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How to Install a Hand Pump

Updated on April 06, 2016
Joy At Home profile image

Joy has lived the old-fashioned way since 2010, when she and her husband bought a 1928 farm house, without improvements. What a journey!


Joined: 8 years agoFollowers: 253Articles: 45

My Bathroom Hand Pump

My bathroom pitcher pump, immediately after installation.
My bathroom pitcher pump, immediately after installation.

Intentions

Ever since I was a little girl, I wanted a chance to experience a 1920's-1930s kitchen like I saw in my dollhouse catalogs, complete with cellar, hardwood floor, and pitcher pump installed at the sink. It took over 20 years, but I got my dream.

In the winter of 2009, my family and I moved onto a rural property on which stood a 1928 Wardway's kit home. The house had never undergone improvements, and was in its original 1928 state.

Through looking over old receipts for the farm's goods - papers and belongings were scattered throughout the house - and through talking to a neighbor who had known the family well, we determined that the appliances we found there were all the modernization they had cared to do. There was some electricity in the home, done in a 1940s do-it-yourself style. (Electricity didn't come to this area of Colorado until the mid '40's, but the family did have a small generator previous to this.) There were two refrigerators - no ice boxes - one from the late 20's. Also a nice, six-burner propane stove, which had clearly replaced a wood-and-coal cookstove. And there was a place where a hand pump had been installed at the kitchen sink. The pump had been removed, but the sink and wooden countertop were fine.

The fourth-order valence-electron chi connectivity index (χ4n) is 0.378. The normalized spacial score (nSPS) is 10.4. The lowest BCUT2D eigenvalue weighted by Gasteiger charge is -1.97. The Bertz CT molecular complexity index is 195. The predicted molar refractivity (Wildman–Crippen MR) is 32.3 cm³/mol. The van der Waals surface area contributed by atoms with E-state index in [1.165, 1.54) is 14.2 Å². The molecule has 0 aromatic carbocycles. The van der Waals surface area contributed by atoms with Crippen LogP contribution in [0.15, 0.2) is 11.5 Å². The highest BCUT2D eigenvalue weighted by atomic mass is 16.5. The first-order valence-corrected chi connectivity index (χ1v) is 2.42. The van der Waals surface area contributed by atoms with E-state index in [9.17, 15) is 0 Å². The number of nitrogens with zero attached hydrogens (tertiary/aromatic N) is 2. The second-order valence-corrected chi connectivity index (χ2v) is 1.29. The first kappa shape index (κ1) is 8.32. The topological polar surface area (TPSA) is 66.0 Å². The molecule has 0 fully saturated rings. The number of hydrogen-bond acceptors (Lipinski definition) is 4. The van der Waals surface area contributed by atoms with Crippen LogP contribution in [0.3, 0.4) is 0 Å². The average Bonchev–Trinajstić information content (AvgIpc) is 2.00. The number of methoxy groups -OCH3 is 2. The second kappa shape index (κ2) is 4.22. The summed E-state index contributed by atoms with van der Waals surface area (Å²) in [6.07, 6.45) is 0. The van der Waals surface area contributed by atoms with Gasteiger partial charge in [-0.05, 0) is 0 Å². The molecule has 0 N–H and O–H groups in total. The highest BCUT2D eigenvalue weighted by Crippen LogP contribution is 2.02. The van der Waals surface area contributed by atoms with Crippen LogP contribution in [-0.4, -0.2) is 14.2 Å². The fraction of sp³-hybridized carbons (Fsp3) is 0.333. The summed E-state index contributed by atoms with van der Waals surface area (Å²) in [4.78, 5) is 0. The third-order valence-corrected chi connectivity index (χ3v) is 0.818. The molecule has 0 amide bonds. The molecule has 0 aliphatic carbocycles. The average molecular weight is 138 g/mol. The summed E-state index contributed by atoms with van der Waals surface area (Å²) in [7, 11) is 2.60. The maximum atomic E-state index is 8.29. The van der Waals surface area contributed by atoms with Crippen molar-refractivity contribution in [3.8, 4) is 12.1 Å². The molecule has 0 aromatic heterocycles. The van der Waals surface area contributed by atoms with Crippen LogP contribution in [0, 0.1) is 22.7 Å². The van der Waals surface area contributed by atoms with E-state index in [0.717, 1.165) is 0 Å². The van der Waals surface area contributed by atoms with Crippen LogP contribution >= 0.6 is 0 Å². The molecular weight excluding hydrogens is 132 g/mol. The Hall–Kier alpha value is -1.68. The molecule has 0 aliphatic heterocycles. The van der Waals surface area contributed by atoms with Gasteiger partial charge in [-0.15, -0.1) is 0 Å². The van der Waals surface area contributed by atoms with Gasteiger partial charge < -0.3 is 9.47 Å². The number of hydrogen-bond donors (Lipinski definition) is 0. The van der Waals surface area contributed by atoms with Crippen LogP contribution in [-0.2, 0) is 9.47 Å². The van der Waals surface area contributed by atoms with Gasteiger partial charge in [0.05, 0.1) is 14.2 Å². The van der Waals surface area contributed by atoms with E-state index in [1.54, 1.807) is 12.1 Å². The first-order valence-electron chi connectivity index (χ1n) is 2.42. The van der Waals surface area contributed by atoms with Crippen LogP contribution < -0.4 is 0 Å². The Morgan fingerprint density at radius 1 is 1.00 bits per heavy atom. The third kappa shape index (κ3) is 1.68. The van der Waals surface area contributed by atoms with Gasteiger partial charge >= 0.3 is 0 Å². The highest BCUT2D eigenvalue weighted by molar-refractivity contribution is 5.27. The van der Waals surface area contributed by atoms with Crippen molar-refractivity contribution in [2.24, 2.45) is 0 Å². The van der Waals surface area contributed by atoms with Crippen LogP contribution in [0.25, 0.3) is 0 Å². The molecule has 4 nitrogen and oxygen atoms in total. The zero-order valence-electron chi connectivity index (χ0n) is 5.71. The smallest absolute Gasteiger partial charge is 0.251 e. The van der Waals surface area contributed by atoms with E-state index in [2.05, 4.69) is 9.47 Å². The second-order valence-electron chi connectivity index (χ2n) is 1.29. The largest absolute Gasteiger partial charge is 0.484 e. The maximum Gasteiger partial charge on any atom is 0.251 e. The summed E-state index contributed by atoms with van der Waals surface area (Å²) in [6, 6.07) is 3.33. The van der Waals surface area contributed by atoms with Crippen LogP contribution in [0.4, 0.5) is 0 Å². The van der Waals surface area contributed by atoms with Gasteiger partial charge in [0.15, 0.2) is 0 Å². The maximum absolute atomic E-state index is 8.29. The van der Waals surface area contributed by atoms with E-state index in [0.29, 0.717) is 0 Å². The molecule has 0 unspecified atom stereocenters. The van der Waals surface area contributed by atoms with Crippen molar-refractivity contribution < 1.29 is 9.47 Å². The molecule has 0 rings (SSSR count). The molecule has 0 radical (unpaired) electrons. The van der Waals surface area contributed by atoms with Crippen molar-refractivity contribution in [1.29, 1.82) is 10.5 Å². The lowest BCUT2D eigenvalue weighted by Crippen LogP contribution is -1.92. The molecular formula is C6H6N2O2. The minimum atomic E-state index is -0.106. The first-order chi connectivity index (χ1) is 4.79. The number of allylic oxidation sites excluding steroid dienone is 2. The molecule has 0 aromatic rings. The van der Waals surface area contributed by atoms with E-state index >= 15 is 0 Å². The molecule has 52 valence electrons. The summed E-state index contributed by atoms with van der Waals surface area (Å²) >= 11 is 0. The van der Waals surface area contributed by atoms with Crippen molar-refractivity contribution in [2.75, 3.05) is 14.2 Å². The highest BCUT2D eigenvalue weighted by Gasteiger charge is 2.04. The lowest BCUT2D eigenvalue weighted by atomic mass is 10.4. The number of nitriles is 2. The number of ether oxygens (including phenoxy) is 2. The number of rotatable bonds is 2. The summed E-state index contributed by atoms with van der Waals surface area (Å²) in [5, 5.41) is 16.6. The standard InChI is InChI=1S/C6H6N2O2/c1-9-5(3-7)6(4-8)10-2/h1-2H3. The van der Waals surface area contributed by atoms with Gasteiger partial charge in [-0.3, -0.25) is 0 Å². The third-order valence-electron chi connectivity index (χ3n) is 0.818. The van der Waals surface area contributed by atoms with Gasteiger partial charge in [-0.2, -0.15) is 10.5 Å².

I determined to install a classic red pitcher pump there, and one in the bathroom (which had never had fixtures installed, being used instead as a storeroom). This project required a new cistern (water holding tank), some work on the electric well (there had once been a windmill, but no more), and a lot of new plumbing. I called my handy-dandy dad, and together, we designed a system to bring both hot and cold running water into the home.

Two Hand Pumps in My House

This classic-looking pitcher pump makes filling a dishpan or scrub bucket a breeze. Visitors never ask whether it's new or original. They can't usually tell, either.
This classic-looking pitcher pump makes filling a dishpan or scrub bucket a breeze. Visitors never ask whether it's new or original. They can't usually tell, either.
For hand washing, it takes only two pumps into the stoppered sink to take care of even the grimiest child's "paws".
For hand washing, it takes only two pumps into the stoppered sink to take care of even the grimiest child's "paws".
And I love how it looks.
And I love how it looks.

What Is Your Water Source?

You must consider what kind of water source or cistern you have available, before deciding what it will take to install your hand pump. This may greatly affect the functioning of your water pump, as well as direct what diameter pipe is best. A water barrel under your countertop will do as a cistern.